Another obstacle in treating cancers by inhibiting mRNA translation is the fact that stress-induced reprogramming of mRNA translation via the induction of the phosphorylation of eIF2α frequently leads to the alternative translation of ATF4. ATF4 has been shown to inhibit the melanoma master regulator MITF, whose down-regulation in melanoma cells is associated with increased invasiveness, dedifferentiation, drug resistance, as well as gene expression profiles associated with nonresponsiveness to anti–PD-1 immunotherapy (61).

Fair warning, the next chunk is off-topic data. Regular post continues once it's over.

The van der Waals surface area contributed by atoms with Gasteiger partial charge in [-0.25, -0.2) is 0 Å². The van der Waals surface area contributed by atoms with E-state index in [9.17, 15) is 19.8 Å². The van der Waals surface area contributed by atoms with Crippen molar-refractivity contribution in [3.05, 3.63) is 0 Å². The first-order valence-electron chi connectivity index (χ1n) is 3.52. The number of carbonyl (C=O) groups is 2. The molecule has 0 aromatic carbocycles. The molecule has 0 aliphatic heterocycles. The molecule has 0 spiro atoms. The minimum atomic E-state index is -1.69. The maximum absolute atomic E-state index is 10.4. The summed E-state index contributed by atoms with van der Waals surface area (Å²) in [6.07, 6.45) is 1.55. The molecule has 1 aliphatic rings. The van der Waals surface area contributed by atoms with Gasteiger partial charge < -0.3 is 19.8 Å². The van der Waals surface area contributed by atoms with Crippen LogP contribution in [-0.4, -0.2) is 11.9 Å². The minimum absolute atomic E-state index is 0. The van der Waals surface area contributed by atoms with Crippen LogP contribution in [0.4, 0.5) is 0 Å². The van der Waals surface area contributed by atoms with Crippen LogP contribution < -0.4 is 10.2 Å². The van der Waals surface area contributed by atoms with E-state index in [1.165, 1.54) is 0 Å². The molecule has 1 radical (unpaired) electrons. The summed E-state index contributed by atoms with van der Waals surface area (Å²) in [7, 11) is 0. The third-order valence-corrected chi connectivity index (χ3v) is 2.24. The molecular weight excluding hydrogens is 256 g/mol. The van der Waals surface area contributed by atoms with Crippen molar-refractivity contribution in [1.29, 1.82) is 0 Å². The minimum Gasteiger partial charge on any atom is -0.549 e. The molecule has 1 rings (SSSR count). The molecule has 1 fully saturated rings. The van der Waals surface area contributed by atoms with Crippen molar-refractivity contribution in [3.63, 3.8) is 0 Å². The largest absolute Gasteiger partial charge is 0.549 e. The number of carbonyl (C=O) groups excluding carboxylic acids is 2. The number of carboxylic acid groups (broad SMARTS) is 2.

Because of the complex upstream regulation of mRNA translation, strategies directly targeting mRNA translation machinery with high specificity appear to be more suitable to combat resistance to immunotherapy in cancers. Molecules that directly interfere with mRNA translation and have properties appropriate to be therapeutics (e.g., with restricted potential adverse events) are under development, though are still few. This approach has been under intensive investigation to target the eIF4F translation initiation complex. As phosphorylation of eIF4E is reported to lead to the translation of a mRNA subset that is implicated in cell transformation, proliferation, and invasiveness (21, 22, 88), targeting MNK1 and MNK2 responsible for eIF4E phosphorylation is one of the most developed strategies. Indeed, ribavirin, an FDA approved nucleoside analogue to treat hepatitis C, has been shown to sensitize renal cell carcinoma to IFNα immunotherapy by inhibiting eIF4E serine 209 phosphorylation (89). However, apart from its inhibitory effect of eIF4E phosphorylation, ribavirin has pleotropic effects, including inhibition of host inosine monophosphate dehydrogenase, lethal mutagenesis, and modulation of the host immune responses. More specific inhibitor of MNK1/2-eIF4E axis may provide better benefit/risk ratio. An exquisitely selective MNK1/2 inhibitor eFT508 was recently developed (90). eFT508 treatment of mouse models of liver cancer strongly reduced PD-L1 mRNA translation and, as a consequence, induced increased cytotoxic CD8+ T-cell infiltration in the tumors and reduce liver cancer progression (4). Moreover, because MNK1/2 are downstream effectors of the MAPK pathway, their inhibition could more specifically target the PD1/PD-L1 axis in MAPK pathway-dependent cancer cells than in immune cells, and thus avoiding many undesired consequence of using rapalogs. In line with this hypothesis, a recent study has elegantly shown that targeting MNK1 and MNK2 with eFT508 or SEL201, another MNK1/2 selective inhibitor, interferes with the melanoma phenotype switching responsible for tumor immune escape (3). This study demonstrated that inhibition of eIF4E phosphorylation reduced the mRNA translation of NGFR (3), a protein previously identified as a marker of the melanoma-initiating cells (91) that are resistant to immunotherapy (92). The study further showed that inhibition of the MNK1/2-eIF4E axis reprogrammed the TME by decreasing the production of inflammatory factors, which in turn lead to a decrease of PD-L1 expression in dendritic cells and MDSCs and a concomitant increase of CD8+ T-cell tumor infiltration (3).